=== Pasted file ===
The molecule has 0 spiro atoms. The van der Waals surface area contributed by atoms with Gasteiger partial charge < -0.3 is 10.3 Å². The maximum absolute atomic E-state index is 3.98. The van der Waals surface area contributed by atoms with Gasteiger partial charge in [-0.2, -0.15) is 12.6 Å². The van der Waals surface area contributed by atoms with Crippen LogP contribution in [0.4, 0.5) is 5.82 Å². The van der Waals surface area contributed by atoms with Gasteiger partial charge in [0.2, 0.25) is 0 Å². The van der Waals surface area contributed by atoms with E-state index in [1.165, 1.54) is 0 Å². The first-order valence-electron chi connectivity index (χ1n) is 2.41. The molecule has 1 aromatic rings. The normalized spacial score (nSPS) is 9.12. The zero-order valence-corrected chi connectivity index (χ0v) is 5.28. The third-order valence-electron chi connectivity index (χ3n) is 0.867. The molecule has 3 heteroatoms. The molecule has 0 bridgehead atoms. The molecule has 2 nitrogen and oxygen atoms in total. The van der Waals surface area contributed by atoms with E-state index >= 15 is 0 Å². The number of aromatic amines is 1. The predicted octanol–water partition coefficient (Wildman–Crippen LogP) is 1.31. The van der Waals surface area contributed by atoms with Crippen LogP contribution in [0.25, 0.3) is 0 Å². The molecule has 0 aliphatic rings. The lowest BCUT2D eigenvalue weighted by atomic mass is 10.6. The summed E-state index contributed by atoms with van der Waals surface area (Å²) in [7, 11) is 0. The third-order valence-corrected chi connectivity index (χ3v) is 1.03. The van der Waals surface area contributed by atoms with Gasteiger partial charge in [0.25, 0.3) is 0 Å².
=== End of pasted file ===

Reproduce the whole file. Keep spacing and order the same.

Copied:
The molecule has 0 spiro atoms. The van der Waals surface area contributed by atoms with Gasteiger partial charge < -0.3 is 10.3 Å². The maximum absolute atomic E-state index is 3.98. The van der Waals surface area contributed by atoms with Gasteiger partial charge in [-0.2, -0.15) is 12.6 Å². The van der Waals surface area contributed by atoms with Crippen LogP contribution in [0.4, 0.5) is 5.82 Å². The van der Waals surface area contributed by atoms with Gasteiger partial charge in [0.2, 0.25) is 0 Å². The van der Waals surface area contributed by atoms with E-state index in [1.165, 1.54) is 0 Å². The first-order valence-electron chi connectivity index (χ1n) is 2.41. The molecule has 1 aromatic rings. The normalized spacial score (nSPS) is 9.12. The zero-order valence-corrected chi connectivity index (χ0v) is 5.28. The third-order valence-electron chi connectivity index (χ3n) is 0.867. The molecule has 3 heteroatoms. The molecule has 0 bridgehead atoms. The molecule has 2 nitrogen and oxygen atoms in total. The van der Waals surface area contributed by atoms with E-state index >= 15 is 0 Å². The number of aromatic amines is 1. The predicted octanol–water partition coefficient (Wildman–Crippen LogP) is 1.31. The van der Waals surface area contributed by atoms with Crippen LogP contribution in [0.25, 0.3) is 0 Å². The molecule has 0 aliphatic rings. The lowest BCUT2D eigenvalue weighted by atomic mass is 10.6. The summed E-state index contributed by atoms with van der Waals surface area (Å²) in [7, 11) is 0. The third-order valence-corrected chi connectivity index (χ3v) is 1.03. The van der Waals surface area contributed by atoms with Gasteiger partial charge in [0.25, 0.3) is 0 Å².